Now it seems to me that she is trying to file a lawsuit against Georgia Tech based on her fears of being stifled rather than on any actual restriction of her speech?
alligator
i'm sorry. the only thing i really can't stand is intolerant people.

Funny. :-)

And I agree, but this brings us right 'round (baby, right 'round, like a record baby) to the whole point of protected speech.

Yeah, it's unfortunate that malicious bigots can shield themselves behind the 1st Amendment, but that's also the whole point of having it. We don't need the 1st Amend for speech everyone agrees with or which doesn't cause a ruckus. The very purpose of the thing is to defend people who say things that make us want to punch them in the nose.

I see the word "homophobia" being thrown around. "Homophobia" is a very specific psychological condition. It does not mean "any dislike or disapproval of gay people or homosexuality whatsoever."

In fact, "homophobia" is a pathology; a kind of mental illness. By calling people less gay-friendly than we are "homophobic," we are essentially saying that they're crazy, which makes US frightfully intolerant because we are defining OUR point of view as exclusively sane.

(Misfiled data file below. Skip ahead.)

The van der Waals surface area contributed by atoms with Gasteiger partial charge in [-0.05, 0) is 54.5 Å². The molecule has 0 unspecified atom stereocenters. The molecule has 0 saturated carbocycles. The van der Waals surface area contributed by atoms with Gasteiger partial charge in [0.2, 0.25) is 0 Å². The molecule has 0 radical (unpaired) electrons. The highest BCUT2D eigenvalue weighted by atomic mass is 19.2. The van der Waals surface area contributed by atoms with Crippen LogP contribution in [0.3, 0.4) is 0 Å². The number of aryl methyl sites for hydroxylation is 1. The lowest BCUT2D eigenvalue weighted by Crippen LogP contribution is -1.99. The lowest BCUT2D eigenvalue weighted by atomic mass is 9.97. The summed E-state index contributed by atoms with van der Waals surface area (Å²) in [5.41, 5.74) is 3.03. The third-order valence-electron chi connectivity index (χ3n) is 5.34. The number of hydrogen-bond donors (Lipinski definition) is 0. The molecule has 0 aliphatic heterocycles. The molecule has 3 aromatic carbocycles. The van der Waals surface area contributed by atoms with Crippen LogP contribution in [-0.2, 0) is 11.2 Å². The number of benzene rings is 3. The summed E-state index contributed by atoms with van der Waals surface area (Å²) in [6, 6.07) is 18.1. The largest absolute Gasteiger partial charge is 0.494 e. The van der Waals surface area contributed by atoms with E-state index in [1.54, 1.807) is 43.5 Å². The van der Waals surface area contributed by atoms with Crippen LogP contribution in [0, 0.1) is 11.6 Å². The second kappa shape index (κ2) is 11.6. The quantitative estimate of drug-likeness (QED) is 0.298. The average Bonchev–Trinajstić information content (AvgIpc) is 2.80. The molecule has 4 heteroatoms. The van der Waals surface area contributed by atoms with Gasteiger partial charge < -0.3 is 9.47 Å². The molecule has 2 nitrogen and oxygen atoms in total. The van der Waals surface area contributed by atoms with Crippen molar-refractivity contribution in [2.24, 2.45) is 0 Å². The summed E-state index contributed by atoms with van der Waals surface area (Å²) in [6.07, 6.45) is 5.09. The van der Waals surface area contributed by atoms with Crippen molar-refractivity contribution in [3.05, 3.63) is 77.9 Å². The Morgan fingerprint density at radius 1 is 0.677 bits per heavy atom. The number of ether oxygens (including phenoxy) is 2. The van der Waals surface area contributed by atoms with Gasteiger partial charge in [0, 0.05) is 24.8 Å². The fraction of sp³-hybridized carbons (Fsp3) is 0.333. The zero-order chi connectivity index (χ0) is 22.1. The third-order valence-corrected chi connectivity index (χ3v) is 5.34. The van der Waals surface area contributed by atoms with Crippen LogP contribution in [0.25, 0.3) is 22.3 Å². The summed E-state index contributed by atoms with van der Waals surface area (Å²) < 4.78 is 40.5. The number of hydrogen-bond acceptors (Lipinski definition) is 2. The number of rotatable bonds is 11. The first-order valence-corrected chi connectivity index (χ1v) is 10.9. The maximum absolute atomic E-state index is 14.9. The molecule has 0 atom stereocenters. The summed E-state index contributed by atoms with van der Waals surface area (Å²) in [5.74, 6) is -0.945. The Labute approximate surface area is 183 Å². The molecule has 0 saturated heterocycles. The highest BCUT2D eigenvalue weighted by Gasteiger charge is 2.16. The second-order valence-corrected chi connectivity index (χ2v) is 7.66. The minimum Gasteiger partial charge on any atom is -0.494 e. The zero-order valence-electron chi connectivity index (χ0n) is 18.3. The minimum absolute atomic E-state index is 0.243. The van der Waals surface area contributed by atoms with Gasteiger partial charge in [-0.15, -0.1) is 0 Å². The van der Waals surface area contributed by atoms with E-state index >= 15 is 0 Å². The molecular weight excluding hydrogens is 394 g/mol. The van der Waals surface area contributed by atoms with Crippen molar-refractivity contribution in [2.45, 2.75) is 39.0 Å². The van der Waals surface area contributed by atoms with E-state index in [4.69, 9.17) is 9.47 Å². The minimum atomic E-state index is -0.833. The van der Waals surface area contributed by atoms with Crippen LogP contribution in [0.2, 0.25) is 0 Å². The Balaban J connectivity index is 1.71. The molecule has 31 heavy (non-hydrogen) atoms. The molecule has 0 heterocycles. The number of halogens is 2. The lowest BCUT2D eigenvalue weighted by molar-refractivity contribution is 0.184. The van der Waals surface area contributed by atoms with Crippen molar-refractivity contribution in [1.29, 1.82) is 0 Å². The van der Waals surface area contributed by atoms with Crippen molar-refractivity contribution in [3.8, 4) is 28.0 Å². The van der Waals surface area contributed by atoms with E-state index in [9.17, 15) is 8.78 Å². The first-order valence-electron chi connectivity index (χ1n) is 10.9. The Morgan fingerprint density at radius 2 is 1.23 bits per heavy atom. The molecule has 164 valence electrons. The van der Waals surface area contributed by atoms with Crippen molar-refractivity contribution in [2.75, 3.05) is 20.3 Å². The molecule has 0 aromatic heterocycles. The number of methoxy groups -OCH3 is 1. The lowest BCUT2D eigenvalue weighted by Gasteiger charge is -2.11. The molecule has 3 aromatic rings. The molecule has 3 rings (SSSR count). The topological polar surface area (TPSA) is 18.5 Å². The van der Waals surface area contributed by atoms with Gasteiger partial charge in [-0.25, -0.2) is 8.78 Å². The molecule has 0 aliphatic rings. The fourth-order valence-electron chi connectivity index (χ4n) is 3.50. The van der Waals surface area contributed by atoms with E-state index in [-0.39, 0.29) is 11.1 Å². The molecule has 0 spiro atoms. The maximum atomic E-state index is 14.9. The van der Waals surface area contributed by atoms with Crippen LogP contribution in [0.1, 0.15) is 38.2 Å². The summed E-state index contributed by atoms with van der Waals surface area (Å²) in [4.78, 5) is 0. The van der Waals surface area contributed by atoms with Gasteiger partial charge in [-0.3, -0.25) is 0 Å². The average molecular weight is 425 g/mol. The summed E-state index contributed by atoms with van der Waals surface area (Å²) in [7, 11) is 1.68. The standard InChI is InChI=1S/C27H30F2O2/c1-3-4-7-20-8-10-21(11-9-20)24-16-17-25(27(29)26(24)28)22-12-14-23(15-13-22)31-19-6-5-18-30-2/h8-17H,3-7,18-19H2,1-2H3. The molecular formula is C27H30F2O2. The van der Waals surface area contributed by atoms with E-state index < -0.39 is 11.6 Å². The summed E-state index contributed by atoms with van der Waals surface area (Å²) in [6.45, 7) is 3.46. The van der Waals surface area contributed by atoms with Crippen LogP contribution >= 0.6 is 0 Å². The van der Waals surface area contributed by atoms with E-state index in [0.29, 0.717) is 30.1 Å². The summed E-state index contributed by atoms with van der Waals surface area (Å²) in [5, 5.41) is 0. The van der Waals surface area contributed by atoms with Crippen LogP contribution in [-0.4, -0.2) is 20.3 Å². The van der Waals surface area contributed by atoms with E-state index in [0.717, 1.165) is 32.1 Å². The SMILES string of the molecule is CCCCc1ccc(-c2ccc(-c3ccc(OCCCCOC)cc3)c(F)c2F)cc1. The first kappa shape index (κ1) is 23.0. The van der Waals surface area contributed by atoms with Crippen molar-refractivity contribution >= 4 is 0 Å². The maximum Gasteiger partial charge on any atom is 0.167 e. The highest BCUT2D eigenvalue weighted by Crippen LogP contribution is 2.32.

anarch
badly written Wall Street Journal article blaming feminism for rape.

Thoughtful comment addressing well-meaning guys who react to news of rapes with "Women shouldn't get drunk, go home with guys they just met at bars, should keep their wits about them, should this, should that": "It could be useful for us all to examine our own behaviours and to have discussions about those boundaries with our friends and loved ones. Have you ever ignored an initial protest hoping that your partner would relent? . . . What if we looked at rape like that? How can I take personal responsibility to make sure I don't ever cross the line? How can I encourage other people to do likewise?"